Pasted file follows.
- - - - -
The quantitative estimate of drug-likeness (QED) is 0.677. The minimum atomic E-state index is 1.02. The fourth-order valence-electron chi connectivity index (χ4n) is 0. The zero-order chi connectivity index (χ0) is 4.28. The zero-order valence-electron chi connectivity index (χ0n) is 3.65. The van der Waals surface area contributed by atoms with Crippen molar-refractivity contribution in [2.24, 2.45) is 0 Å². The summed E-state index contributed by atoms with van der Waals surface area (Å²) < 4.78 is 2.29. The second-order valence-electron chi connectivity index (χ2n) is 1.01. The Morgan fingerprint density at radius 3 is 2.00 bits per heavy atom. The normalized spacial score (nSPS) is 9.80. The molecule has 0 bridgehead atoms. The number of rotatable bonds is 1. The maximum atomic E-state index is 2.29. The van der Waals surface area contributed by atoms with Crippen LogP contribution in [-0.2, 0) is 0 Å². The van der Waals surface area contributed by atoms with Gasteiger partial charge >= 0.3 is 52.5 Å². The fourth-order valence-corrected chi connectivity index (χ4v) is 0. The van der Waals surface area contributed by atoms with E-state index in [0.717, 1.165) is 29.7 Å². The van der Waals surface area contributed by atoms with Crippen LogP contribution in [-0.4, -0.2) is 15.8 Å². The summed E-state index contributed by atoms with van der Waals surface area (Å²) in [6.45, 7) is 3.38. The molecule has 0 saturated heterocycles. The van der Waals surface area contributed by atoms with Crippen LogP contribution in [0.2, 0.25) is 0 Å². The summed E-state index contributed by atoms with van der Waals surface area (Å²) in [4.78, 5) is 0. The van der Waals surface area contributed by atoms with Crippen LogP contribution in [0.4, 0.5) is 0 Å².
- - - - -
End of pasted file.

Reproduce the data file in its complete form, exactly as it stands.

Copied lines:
The quantitative estimate of drug-likeness (QED) is 0.677. The minimum atomic E-state index is 1.02. The fourth-order valence-electron chi connectivity index (χ4n) is 0. The zero-order chi connectivity index (χ0) is 4.28. The zero-order valence-electron chi connectivity index (χ0n) is 3.65. The van der Waals surface area contributed by atoms with Crippen molar-refractivity contribution in [2.24, 2.45) is 0 Å². The summed E-state index contributed by atoms with van der Waals surface area (Å²) < 4.78 is 2.29. The second-order valence-electron chi connectivity index (χ2n) is 1.01. The Morgan fingerprint density at radius 3 is 2.00 bits per heavy atom. The normalized spacial score (nSPS) is 9.80. The molecule has 0 bridgehead atoms. The number of rotatable bonds is 1. The maximum atomic E-state index is 2.29. The van der Waals surface area contributed by atoms with Crippen LogP contribution in [-0.2, 0) is 0 Å². The van der Waals surface area contributed by atoms with Gasteiger partial charge >= 0.3 is 52.5 Å². The fourth-order valence-corrected chi connectivity index (χ4v) is 0. The van der Waals surface area contributed by atoms with E-state index in [0.717, 1.165) is 29.7 Å². The van der Waals surface area contributed by atoms with Crippen LogP contribution in [-0.4, -0.2) is 15.8 Å². The summed E-state index contributed by atoms with van der Waals surface area (Å²) in [6.45, 7) is 3.38. The molecule has 0 saturated heterocycles. The van der Waals surface area contributed by atoms with Crippen LogP contribution in [0.2, 0.25) is 0 Å². The summed E-state index contributed by atoms with van der Waals surface area (Å²) in [4.78, 5) is 0. The van der Waals surface area contributed by atoms with Crippen LogP contribution in [0.4, 0.5) is 0 Å².